Most Expensive Medicine in the World That You Can Buy

The pharma industry is one of the most influential and biggest industries in the world. While not really surprising, because of or dependency on medicine and doctors alike, it is also because of the monopoly the pharma companies have on their drugs. They price it whatever they want to and the result is that they have really deep pockets.

Most medicine that you get everyday for headache or a cold are cheap. This is because they are open sourced for other companies to reverse engineer and produce it for the masses. Some drugs however, are patented by pharma companies and cost you a ton to buy. This may be for two reasons, wither the drug is costly just to buy or you need to take the treatment for a long period, which ruins you financially.

Gene Therapy by Novartis

The costliest drug in the world, was recently crowned after the FDA approved it a couple of weeks ago. It is a gene therapy treatment pioneered by Novartis, a leading drug manufacturer and pharma company in the world. The treatment costs around $2.1 million per patient, yes you read it right, $2.1 million. This made it the costliest drug in the world.


Previously, before Novartis took the throne, the costliest drug available drug was Ravicti. Synthesised by Horizon, another biggie in the pharma industry, it was used to treat and prevent a build-upĀ of toxic ammonia in the blood in people with urea cycle disorder. It is an oral liquid and the treatment cost around $800,000 a year for a single patient.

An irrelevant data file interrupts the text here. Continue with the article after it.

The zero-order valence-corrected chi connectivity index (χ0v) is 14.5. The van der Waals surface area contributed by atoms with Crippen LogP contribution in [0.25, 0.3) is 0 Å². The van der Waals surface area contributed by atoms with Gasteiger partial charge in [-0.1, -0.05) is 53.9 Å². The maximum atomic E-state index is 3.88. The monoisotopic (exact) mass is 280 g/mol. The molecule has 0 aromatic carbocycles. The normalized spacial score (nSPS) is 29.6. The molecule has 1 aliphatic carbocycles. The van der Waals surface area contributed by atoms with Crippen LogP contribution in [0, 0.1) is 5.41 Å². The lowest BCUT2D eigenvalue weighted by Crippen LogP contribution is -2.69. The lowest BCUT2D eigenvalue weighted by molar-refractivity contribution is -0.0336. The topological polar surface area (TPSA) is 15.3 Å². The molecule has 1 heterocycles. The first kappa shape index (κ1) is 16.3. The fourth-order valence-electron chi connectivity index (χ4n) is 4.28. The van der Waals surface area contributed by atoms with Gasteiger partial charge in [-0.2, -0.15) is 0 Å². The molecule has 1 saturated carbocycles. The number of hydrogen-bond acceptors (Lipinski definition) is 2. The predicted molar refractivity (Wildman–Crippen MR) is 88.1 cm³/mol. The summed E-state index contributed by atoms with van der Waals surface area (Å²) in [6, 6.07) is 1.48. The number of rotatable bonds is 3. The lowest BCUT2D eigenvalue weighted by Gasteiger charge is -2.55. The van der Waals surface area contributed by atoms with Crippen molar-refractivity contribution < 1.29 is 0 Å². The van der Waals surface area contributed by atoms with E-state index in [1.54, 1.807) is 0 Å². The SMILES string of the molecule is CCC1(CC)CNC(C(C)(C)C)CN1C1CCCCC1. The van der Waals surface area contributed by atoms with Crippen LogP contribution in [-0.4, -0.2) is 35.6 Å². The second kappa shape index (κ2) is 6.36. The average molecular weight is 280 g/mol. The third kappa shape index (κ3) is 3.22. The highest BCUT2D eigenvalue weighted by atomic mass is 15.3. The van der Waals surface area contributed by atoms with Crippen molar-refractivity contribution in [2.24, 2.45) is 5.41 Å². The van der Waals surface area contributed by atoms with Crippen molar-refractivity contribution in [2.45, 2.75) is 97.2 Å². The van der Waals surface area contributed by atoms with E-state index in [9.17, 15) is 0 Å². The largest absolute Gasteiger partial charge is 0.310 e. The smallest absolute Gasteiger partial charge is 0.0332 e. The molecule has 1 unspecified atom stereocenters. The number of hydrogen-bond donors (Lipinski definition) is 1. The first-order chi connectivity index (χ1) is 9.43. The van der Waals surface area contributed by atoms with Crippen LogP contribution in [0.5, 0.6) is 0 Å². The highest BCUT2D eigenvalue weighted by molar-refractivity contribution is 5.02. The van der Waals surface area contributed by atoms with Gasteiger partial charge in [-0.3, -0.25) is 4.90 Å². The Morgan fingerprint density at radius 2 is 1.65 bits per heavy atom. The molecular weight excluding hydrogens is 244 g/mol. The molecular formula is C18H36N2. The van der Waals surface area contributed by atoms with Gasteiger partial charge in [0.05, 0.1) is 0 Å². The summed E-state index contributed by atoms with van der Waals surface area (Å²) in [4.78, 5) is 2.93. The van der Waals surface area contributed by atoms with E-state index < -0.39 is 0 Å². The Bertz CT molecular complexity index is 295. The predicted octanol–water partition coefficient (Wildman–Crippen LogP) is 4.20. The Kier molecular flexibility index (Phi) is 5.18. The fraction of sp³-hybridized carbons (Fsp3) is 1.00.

Brineura is a drug that is used to treat infantile neuronal ceroid lipofuscinosis type 2 (CLN2) disease, a form of Batten disease. A rare form of disease that affects the nervous system, it puts most patients in the wheelchair right in their childhood. Brineura is a drug that is manufactured by BioMarin Pharmaceutical and costs around $700,000 a year for a single patient.


Carbaglu is one of those drugs that is used to treat some of the rarest of the rare disease where you are missing an enzyme itself. Used to treat and prevent build-up of dangerous ammonia (hyperammonemia) in the blood due to the lack of a needed liver enzyme, it is an orally administered drug that costs from a minimum of $420,000 to nearly $800,000 per patient in a year.